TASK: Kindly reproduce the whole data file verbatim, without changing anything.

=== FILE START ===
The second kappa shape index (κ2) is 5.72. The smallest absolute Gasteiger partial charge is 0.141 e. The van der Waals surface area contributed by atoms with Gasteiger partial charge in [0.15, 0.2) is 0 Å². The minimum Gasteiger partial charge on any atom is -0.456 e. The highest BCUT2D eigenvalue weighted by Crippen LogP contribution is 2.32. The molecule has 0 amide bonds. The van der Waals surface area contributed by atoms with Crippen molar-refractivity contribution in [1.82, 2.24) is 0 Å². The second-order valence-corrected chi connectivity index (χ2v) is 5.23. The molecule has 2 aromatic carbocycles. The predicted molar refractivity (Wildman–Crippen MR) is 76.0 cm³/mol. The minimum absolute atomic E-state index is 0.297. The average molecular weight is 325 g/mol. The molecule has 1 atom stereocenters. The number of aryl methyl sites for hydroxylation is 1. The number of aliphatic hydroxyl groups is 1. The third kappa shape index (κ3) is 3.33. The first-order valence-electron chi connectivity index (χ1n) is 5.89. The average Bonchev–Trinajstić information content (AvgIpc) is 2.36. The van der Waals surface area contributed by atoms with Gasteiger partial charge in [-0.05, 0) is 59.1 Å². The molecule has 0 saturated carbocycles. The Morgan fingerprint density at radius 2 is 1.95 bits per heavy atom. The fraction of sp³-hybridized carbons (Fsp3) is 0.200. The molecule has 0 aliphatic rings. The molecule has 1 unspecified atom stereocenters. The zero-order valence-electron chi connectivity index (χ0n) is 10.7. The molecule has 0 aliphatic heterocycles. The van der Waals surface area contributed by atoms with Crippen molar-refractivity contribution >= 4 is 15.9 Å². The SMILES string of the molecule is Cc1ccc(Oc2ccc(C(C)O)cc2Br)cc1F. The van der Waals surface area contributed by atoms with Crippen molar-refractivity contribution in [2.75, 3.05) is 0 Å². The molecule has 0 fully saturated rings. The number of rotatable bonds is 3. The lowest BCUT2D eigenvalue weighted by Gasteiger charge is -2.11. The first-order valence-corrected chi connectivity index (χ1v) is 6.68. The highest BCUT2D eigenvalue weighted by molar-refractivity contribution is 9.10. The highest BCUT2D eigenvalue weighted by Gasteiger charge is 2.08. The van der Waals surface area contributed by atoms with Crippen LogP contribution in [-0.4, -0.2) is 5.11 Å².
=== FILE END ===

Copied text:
The second kappa shape index (κ2) is 5.72. The smallest absolute Gasteiger partial charge is 0.141 e. The van der Waals surface area contributed by atoms with Gasteiger partial charge in [0.15, 0.2) is 0 Å². The minimum Gasteiger partial charge on any atom is -0.456 e. The highest BCUT2D eigenvalue weighted by Crippen LogP contribution is 2.32. The molecule has 0 amide bonds. The van der Waals surface area contributed by atoms with Crippen molar-refractivity contribution in [1.82, 2.24) is 0 Å². The second-order valence-corrected chi connectivity index (χ2v) is 5.23. The molecule has 2 aromatic carbocycles. The predicted molar refractivity (Wildman–Crippen MR) is 76.0 cm³/mol. The minimum absolute atomic E-state index is 0.297. The average molecular weight is 325 g/mol. The molecule has 1 atom stereocenters. The number of aryl methyl sites for hydroxylation is 1. The number of aliphatic hydroxyl groups is 1. The third kappa shape index (κ3) is 3.33. The first-order valence-electron chi connectivity index (χ1n) is 5.89. The average Bonchev–Trinajstić information content (AvgIpc) is 2.36. The van der Waals surface area contributed by atoms with Gasteiger partial charge in [-0.05, 0) is 59.1 Å². The molecule has 0 saturated carbocycles. The Morgan fingerprint density at radius 2 is 1.95 bits per heavy atom. The fraction of sp³-hybridized carbons (Fsp3) is 0.200. The molecule has 0 aliphatic rings. The molecule has 1 unspecified atom stereocenters. The zero-order valence-electron chi connectivity index (χ0n) is 10.7. The molecule has 0 aliphatic heterocycles. The van der Waals surface area contributed by atoms with Crippen molar-refractivity contribution >= 4 is 15.9 Å². The SMILES string of the molecule is Cc1ccc(Oc2ccc(C(C)O)cc2Br)cc1F. The van der Waals surface area contributed by atoms with Crippen molar-refractivity contribution in [2.75, 3.05) is 0 Å². The molecule has 0 fully saturated rings. The number of rotatable bonds is 3. The lowest BCUT2D eigenvalue weighted by Gasteiger charge is -2.11. The first-order valence-corrected chi connectivity index (χ1v) is 6.68. The highest BCUT2D eigenvalue weighted by molar-refractivity contribution is 9.10. The highest BCUT2D eigenvalue weighted by Gasteiger charge is 2.08. The van der Waals surface area contributed by atoms with Crippen LogP contribution in [-0.4, -0.2) is 5.11 Å².